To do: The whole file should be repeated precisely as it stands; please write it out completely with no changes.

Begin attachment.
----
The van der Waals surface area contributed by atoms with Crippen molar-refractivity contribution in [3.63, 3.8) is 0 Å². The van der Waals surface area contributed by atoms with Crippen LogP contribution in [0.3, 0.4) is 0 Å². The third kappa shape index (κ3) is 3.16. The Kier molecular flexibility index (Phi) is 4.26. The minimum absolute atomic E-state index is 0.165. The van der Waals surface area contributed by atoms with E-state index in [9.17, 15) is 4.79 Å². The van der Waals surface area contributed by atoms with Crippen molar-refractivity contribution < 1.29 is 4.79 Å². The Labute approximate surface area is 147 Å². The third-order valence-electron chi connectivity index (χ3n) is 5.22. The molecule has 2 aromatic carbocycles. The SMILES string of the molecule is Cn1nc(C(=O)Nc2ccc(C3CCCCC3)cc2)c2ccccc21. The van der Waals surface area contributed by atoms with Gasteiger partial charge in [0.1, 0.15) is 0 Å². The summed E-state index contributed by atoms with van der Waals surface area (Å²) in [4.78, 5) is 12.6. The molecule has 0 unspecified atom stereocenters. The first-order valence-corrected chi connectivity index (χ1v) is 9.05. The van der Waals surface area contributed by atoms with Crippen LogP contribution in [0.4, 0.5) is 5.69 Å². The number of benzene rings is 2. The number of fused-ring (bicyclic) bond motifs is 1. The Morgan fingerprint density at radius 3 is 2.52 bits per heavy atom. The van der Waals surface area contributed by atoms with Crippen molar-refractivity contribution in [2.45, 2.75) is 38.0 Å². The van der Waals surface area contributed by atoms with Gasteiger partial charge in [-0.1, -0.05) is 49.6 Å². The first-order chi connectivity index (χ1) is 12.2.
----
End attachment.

The van der Waals surface area contributed by atoms with Crippen molar-refractivity contribution in [3.63, 3.8) is 0 Å². The van der Waals surface area contributed by atoms with Crippen LogP contribution in [0.3, 0.4) is 0 Å². The third kappa shape index (κ3) is 3.16. The Kier molecular flexibility index (Phi) is 4.26. The minimum absolute atomic E-state index is 0.165. The van der Waals surface area contributed by atoms with E-state index in [9.17, 15) is 4.79 Å². The van der Waals surface area contributed by atoms with Crippen molar-refractivity contribution < 1.29 is 4.79 Å². The Labute approximate surface area is 147 Å². The third-order valence-electron chi connectivity index (χ3n) is 5.22. The molecule has 2 aromatic carbocycles. The SMILES string of the molecule is Cn1nc(C(=O)Nc2ccc(C3CCCCC3)cc2)c2ccccc21. The van der Waals surface area contributed by atoms with Gasteiger partial charge in [0.1, 0.15) is 0 Å². The summed E-state index contributed by atoms with van der Waals surface area (Å²) in [4.78, 5) is 12.6. The molecule has 0 unspecified atom stereocenters. The first-order valence-corrected chi connectivity index (χ1v) is 9.05. The van der Waals surface area contributed by atoms with Crippen LogP contribution in [0.4, 0.5) is 5.69 Å². The number of benzene rings is 2. The number of fused-ring (bicyclic) bond motifs is 1. The Morgan fingerprint density at radius 3 is 2.52 bits per heavy atom. The van der Waals surface area contributed by atoms with Crippen molar-refractivity contribution in [2.45, 2.75) is 38.0 Å². The van der Waals surface area contributed by atoms with Gasteiger partial charge in [-0.1, -0.05) is 49.6 Å². The first-order chi connectivity index (χ1) is 12.2.